The temptation to sink a few extra beers in the hotel was resisted with the prospect of a long day in store today. More rain overnight and still getting wetter this morning. Fearless I set off on the Two Moors Way to climb back up onto Exmoor, although an easier road option may have been wiser. I had a map misread blip after less than one mile and wasted about 15 minutes choosing the right route, disturbing 2 wild campers in the process! The moor was bleak, windy and wet (not quite Pennine Way but pretty tough). In the mist I managed to disturb a group of bullocks and had to dodge around them fairly briskly. Next I had to navigate with no paths to Exe Head where another group of cows were guarding the way. Almost by chance I stumbled back onto the right track and had to negotiate some slightly boggy terrain to reach Pinkery Pond before turning south to say goodbye to the moor.
By now I was soaked to the skin and needed to make up time and get dry so I chose minor roads and country lanes to get all the way to Barnstaple via Challacombe, Bratton Fleming (watched a bit of village cricket) and a nice viaduct at Chelfham.
Another 3 miles to the chosen campsite at Great Knightacott Farm in the North Devon Hills to discover that Cath had got lost and had to negotiate some very narrow lanes – Betty had the scratches to prove it! She was aided by a 92 year old lady at a nearby farm and arrived some later, pretty stressed. Meanwhile I had a nice relaxing chat with the resident llamas!!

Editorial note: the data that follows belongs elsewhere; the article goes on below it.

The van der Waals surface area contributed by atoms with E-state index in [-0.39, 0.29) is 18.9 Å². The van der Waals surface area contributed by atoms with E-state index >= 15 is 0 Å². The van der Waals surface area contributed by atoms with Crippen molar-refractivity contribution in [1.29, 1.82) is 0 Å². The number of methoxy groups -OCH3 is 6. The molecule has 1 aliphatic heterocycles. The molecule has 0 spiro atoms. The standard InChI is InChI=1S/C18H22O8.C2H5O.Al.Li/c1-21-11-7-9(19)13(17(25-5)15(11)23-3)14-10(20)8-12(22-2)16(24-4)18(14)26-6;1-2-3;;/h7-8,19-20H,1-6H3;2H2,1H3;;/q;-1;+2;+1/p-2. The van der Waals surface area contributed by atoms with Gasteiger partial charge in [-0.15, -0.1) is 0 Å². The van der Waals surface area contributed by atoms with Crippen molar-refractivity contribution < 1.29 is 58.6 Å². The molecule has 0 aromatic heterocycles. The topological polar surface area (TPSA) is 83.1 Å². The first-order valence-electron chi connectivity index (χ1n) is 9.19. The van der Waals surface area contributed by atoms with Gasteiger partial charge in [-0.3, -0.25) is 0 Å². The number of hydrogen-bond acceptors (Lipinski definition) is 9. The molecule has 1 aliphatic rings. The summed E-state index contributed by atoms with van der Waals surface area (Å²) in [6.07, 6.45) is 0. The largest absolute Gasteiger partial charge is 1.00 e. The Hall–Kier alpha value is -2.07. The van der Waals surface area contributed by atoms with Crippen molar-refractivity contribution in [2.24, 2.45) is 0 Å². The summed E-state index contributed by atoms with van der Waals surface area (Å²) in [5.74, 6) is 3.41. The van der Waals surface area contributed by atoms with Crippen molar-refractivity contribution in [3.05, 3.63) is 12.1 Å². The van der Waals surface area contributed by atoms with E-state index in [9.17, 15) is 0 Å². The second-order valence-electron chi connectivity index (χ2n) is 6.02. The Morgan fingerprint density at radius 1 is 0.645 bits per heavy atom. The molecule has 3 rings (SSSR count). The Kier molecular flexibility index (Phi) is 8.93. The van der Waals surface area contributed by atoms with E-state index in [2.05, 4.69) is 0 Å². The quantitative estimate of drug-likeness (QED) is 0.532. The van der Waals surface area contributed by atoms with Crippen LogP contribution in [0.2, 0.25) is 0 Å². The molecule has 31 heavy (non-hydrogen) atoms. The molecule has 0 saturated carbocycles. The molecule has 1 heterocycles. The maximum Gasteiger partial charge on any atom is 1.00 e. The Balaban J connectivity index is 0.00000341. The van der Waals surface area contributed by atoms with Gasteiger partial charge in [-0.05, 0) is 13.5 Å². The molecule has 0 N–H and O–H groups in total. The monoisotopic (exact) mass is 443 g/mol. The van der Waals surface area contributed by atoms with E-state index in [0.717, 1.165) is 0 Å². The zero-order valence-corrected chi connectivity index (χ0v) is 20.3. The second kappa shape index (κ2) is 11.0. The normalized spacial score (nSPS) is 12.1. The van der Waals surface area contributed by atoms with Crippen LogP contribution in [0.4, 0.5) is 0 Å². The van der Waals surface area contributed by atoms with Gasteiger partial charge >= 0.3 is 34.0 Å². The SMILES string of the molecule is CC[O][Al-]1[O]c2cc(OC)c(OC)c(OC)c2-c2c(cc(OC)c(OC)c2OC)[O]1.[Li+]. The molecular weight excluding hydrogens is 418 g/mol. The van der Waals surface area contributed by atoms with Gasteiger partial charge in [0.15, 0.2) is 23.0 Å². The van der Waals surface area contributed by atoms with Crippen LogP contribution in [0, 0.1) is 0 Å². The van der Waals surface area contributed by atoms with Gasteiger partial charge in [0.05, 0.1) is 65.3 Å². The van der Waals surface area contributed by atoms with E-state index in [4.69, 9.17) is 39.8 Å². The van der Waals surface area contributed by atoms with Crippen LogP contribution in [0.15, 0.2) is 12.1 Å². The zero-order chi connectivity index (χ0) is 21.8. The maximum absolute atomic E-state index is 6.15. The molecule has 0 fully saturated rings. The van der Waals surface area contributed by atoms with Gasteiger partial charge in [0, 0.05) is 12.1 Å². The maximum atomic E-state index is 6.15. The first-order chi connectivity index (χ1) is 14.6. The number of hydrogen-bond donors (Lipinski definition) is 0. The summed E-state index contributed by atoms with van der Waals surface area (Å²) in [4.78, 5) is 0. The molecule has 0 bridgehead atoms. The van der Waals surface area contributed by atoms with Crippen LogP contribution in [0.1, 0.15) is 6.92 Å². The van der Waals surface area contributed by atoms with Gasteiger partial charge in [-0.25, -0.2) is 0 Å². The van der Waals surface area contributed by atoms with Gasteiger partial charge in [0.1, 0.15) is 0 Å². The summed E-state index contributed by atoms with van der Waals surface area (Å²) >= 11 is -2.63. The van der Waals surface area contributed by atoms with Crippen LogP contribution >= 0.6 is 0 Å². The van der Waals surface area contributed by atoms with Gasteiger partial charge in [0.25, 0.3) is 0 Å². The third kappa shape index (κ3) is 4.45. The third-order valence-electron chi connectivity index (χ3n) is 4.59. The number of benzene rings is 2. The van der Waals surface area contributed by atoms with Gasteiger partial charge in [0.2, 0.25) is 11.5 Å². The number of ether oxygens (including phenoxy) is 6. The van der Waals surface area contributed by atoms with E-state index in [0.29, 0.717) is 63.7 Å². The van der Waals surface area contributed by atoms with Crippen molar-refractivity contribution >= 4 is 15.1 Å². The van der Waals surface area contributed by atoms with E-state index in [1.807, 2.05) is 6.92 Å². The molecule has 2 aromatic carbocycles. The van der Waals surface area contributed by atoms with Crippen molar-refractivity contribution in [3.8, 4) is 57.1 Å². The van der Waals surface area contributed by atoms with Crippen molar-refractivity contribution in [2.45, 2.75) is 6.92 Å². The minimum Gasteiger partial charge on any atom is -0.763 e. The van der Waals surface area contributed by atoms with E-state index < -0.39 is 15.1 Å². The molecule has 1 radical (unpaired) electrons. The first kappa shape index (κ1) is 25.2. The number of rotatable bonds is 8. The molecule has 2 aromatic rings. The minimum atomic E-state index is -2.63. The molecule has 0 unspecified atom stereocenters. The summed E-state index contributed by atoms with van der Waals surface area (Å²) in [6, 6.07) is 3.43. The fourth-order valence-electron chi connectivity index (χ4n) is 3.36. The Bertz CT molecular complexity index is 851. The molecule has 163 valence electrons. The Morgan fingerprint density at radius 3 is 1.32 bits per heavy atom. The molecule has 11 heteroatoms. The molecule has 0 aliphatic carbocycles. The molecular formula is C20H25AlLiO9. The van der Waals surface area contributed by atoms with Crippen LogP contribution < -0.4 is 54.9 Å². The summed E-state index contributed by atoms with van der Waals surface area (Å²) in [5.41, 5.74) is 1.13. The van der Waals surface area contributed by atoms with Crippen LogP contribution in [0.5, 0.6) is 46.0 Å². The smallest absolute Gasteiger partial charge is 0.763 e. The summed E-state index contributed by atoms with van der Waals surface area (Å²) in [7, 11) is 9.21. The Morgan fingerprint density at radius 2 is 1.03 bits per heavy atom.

SW Coastal path beckons!
Didn’t take many photos today, concentrating on keeping my replacement phone dry!! Left the farm at Roadwater and followed country lanes for a few miles before climbing up in farmland through the Brendon Hills. Overnight rain had made the long grass very wet so it was a waterproof day.
After passing through the little village of Wheddon Cross I found myself finally onto Exmoor and a relatively straightforward climb up to Dunkery Beacon, the highest point around. Unfortunately the views to the north were clouded out so no sea view today.
A long wet yomp westwards followed as the rain came in and I made my way to Warren farm – almost 2 miles from Simonsbath. In between was something called the Postmans Path – without doubt one of the steepest climbs on the whole walk – and not needed for tired legs. A few deep breaths and up I went in no time at all – I must have gotten fitter!
Arriving at the Exmoor Forest Hotel Cath and I quickly decided we would wild camp on their car park rather than drive 5 miles back to the nearest camp site. Overall a good day and great to be back on the moors – maybe my favourite walking.
Woke today feeling a million time better and positive after a good sleep. After a couple of road miles and climbing through some surprisingly easy farmland I emerged onto to Quantocks Moor and up to the highest point called Wills Neck. It was a bit windy but the views were amazing all around – I guess I have to say I’ve seen the sea now properly for the first time since JOG.A stretch of wooded path connected the next part of the moor where I followed tracks to Bicknoller, descending the steep Combe to the village and a pit stop at the local store. After the last few days it felt so liberating to be on high open moorland again!